The network configuration was not tuned for this and later experiments; an over-prescribed configuration was chosen to ensure that we could focus on the framing of the language model.

After the model is fit, we test it by passing it a given word from the vocabulary and having the model predict the next word. Here we pass in ‘Jack‘ by encoding it and calling model.predict_classes() to get the integer output for the predicted word. This is then looked up in the vocabulary mapping to give the associated word.

This process could then be repeated a few times to build up a generated sequence of words.

To make this easier, we wrap up the behavior in a function that we can call by passing in our model and the seed word.

We can time all of this together. The complete code listing is provided below.

Running the example prints the loss and accuracy each training epoch.

We can see that the model does not memorize the source sequences, likely because there is some ambiguity in the input sequences, for example:

And so on.

At the end of the run, ‘Jack‘ is passed in and a prediction or new sequence is generated.

We get a reasonable sequence as output that has some elements of the source.

This is a good first cut language model, but does not take full advantage of the LSTM’s ability to handle sequences of input and disambiguate some of the ambiguous pairwise sequences by using a broader context.

Model 2: Line-by-Line Sequence

Another approach is to split up the source text line-by-line, then break each line down into a series of words that build up.

For example:

This approach may allow the model to use the context of each line to help the model in those cases where a simple one-word-in-and-out model creates ambiguity.

In this case, this comes at the cost of predicting words across lines, which might be fine for now if we are only interested in modeling and generating lines of text.

Note that in this representation, we will require a padding of sequences to ensure they meet a fixed length input. This is a requirement when using Keras.

First, we can create the sequences of integers, line-by-line by using the Tokenizer already fit on the source text.

Next, we can pad the prepared sequences. We can do this using the pad_sequences() function provided in Keras. This first involves finding the longest sequence, then using that as the length by which to pad-out all other sequences.

Next, we can split the sequences into input and output elements, much like before.

The model can then be defined as before, except the input sequences are now longer than a single word. Specifically, they are max_length-1 in length, -1 because when we calculated the maximum length of sequences, they included the input and output elements.

We can use the model to generate new sequences as before. The generate_seq() function can be updated to build up an input sequence by adding predictions to the list of input words each iteration.

Tying all of this together, the complete code example is provided below.

Running the example achieves a better fit on the source data. The added context has allowed the model to disambiguate some of the examples.

There are still two lines of text that start with ‘Jack‘ that may still be a problem for the network.

At the end of the run, we generate two sequences with different seed words: ‘Jack‘ and ‘Jill‘.

The first generated line looks good, directly matching the source text. The second is a bit strange. This makes sense, because the network only ever saw ‘Jill‘ within an input sequence, not at the beginning of the sequence, so it has forced an output to use the word ‘Jill‘, i.e. the last line of the rhyme.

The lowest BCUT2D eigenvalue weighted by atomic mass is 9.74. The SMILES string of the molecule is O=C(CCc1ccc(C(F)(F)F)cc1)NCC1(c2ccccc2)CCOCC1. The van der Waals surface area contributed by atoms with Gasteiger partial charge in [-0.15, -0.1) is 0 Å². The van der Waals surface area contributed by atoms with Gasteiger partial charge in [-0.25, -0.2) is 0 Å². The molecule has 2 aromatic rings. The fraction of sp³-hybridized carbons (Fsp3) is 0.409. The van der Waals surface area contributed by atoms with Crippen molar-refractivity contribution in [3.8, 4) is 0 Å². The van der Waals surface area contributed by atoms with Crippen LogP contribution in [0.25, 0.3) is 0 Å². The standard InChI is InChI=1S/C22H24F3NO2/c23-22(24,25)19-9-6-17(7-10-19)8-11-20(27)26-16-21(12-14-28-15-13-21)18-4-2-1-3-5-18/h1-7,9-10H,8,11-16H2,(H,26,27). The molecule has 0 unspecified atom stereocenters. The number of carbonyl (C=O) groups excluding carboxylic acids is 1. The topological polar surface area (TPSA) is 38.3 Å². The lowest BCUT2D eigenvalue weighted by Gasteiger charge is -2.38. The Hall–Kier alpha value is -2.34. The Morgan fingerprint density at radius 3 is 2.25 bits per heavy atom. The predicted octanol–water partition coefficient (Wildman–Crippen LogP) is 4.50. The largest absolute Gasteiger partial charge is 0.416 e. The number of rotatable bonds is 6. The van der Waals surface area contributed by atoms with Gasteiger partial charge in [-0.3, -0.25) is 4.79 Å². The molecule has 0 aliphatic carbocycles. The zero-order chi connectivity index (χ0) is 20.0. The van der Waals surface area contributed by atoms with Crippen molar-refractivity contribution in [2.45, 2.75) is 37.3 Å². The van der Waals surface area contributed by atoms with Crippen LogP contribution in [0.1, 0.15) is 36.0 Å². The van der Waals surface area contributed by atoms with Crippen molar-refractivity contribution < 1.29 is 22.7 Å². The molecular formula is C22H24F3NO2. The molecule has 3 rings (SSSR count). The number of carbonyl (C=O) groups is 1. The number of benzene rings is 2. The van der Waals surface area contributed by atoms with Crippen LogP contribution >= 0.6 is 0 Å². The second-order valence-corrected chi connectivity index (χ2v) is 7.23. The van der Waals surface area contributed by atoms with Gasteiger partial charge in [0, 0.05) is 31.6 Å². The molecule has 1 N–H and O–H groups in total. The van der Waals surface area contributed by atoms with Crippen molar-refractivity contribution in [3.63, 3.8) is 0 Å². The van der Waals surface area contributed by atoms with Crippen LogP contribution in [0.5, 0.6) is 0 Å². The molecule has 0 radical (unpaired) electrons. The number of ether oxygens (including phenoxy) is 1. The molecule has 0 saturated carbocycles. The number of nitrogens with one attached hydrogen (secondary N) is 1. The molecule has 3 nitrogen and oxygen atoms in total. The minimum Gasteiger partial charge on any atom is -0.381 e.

This was a good example of how the framing may result in better new lines, but not good partial lines of input.

Model 3: Two-Words-In, One-Word-Out Sequence

We can use an intermediate between the one-word-in and the whole-sentence-in approaches and pass in a sub-sequences of words as input.

This will provide a trade-off between the two framings allowing new lines to be generated and for generation to be picked up mid line.

We will use 3 words as input to predict one word as output. The preparation of the sequences is much like the first example, except with different offsets in the source sequence arrays, as follows:

The complete example is listed below

Running the example again gets a good fit on the source text at around 95% accuracy.

We look at 4 generation examples, two start of line cases and two starting mid line.

The first start of line case generated correctly, but the second did not. The second case was an example from the 4th line, which is ambiguous with content from the first line. Perhaps a further expansion to 3 input words would be better.

The two mid-line generation examples were generated correctly, matching the source text.

We can see that the choice of how the language model is framed and the requirements on how the model will be used must be compatible. That careful design is required when using language models in general, perhaps followed-up by spot testing with sequence generation to confirm model requirements have been met.


This section lists some ideas for extending the tutorial that you may wish to explore.

  • Whole Rhyme as Sequence. Consider updating one of the above examples to build up the entire rhyme as an input sequence. The model should be able to generate the entire thing given the seed of the first word, demonstrate this.
  • Pre-Trained Embeddings. Explore using pre-trained word vectors in the embedding instead of learning the embedding as part of the model. This would not be required on such a small source text, but could be good practice.
  • Character Models. Explore the use of a character-based language model for the source text instead of the word-based approach demonstrated in this tutorial.

Further Reading

This section provides more resources on the topic if you are looking go deeper.


In this tutorial, you discovered how to develop different word-based language models for a simple nursery rhyme.

Specifically, you learned:

  • The challenge of developing a good framing of a word-based language model for a given application.
  • How to develop one-word, two-word, and line-based framings for word-based language models.
  • How to generate sequences using a fit language model.

Do you have any questions?
Ask your questions in the comments below and I will do my best to answer.